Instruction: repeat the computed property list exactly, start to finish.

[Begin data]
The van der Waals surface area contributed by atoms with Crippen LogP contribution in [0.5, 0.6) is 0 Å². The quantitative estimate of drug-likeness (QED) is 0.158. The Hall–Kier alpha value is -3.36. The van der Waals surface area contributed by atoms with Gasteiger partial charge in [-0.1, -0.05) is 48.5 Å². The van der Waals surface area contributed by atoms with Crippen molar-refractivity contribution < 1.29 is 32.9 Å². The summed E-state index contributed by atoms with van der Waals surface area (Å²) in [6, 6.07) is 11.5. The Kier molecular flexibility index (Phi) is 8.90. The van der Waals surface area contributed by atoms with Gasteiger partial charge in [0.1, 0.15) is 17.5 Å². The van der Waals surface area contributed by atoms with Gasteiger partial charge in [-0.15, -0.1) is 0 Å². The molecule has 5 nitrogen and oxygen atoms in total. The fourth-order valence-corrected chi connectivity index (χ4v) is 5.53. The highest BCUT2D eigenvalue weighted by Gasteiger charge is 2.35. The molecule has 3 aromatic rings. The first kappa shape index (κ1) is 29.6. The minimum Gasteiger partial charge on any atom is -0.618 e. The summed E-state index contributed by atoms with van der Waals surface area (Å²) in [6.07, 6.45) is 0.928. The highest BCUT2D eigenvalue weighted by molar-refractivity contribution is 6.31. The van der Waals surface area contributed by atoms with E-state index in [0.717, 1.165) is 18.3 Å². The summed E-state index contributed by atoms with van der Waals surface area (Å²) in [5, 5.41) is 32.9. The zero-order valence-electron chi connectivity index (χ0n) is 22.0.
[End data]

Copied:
The van der Waals surface area contributed by atoms with Crippen LogP contribution in [0.5, 0.6) is 0 Å². The quantitative estimate of drug-likeness (QED) is 0.158. The Hall–Kier alpha value is -3.36. The van der Waals surface area contributed by atoms with Gasteiger partial charge in [-0.1, -0.05) is 48.5 Å². The van der Waals surface area contributed by atoms with Crippen molar-refractivity contribution < 1.29 is 32.9 Å². The summed E-state index contributed by atoms with van der Waals surface area (Å²) in [6, 6.07) is 11.5. The Kier molecular flexibility index (Phi) is 8.90. The van der Waals surface area contributed by atoms with Gasteiger partial charge in [0.1, 0.15) is 17.5 Å². The van der Waals surface area contributed by atoms with Gasteiger partial charge in [-0.15, -0.1) is 0 Å². The molecule has 5 nitrogen and oxygen atoms in total. The fourth-order valence-corrected chi connectivity index (χ4v) is 5.53. The highest BCUT2D eigenvalue weighted by Gasteiger charge is 2.35. The molecule has 3 aromatic rings. The first kappa shape index (κ1) is 29.6. The minimum Gasteiger partial charge on any atom is -0.618 e. The summed E-state index contributed by atoms with van der Waals surface area (Å²) in [6.07, 6.45) is 0.928. The highest BCUT2D eigenvalue weighted by molar-refractivity contribution is 6.31. The van der Waals surface area contributed by atoms with E-state index in [0.717, 1.165) is 18.3 Å². The summed E-state index contributed by atoms with van der Waals surface area (Å²) in [5, 5.41) is 32.9. The zero-order valence-electron chi connectivity index (χ0n) is 22.0.